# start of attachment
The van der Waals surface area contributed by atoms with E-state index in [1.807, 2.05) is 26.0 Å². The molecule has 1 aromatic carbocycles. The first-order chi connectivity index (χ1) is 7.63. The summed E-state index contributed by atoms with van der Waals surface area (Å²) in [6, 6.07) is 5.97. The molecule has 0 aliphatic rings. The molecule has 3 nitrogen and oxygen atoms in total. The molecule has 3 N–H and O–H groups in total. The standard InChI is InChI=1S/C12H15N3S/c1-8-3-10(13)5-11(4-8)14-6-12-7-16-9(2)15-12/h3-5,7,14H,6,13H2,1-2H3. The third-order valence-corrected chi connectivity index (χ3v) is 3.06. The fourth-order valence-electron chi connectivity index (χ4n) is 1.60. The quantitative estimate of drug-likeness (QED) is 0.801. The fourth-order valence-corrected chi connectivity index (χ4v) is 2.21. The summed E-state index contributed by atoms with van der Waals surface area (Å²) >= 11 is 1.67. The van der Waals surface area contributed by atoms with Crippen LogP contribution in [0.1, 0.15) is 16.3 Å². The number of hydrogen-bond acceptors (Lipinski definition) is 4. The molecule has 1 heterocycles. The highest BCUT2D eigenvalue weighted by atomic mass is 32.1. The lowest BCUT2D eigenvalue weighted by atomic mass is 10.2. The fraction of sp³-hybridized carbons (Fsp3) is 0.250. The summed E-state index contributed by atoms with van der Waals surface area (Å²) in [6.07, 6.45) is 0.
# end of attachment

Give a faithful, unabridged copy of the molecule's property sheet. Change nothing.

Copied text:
The van der Waals surface area contributed by atoms with E-state index in [1.807, 2.05) is 26.0 Å². The molecule has 1 aromatic carbocycles. The first-order chi connectivity index (χ1) is 7.63. The summed E-state index contributed by atoms with van der Waals surface area (Å²) in [6, 6.07) is 5.97. The molecule has 0 aliphatic rings. The molecule has 3 nitrogen and oxygen atoms in total. The molecule has 3 N–H and O–H groups in total. The standard InChI is InChI=1S/C12H15N3S/c1-8-3-10(13)5-11(4-8)14-6-12-7-16-9(2)15-12/h3-5,7,14H,6,13H2,1-2H3. The third-order valence-corrected chi connectivity index (χ3v) is 3.06. The fourth-order valence-electron chi connectivity index (χ4n) is 1.60. The quantitative estimate of drug-likeness (QED) is 0.801. The fourth-order valence-corrected chi connectivity index (χ4v) is 2.21. The summed E-state index contributed by atoms with van der Waals surface area (Å²) >= 11 is 1.67. The van der Waals surface area contributed by atoms with Crippen LogP contribution in [0.1, 0.15) is 16.3 Å². The number of hydrogen-bond acceptors (Lipinski definition) is 4. The molecule has 1 heterocycles. The highest BCUT2D eigenvalue weighted by atomic mass is 32.1. The lowest BCUT2D eigenvalue weighted by atomic mass is 10.2. The fraction of sp³-hybridized carbons (Fsp3) is 0.250. The summed E-state index contributed by atoms with van der Waals surface area (Å²) in [6.07, 6.45) is 0.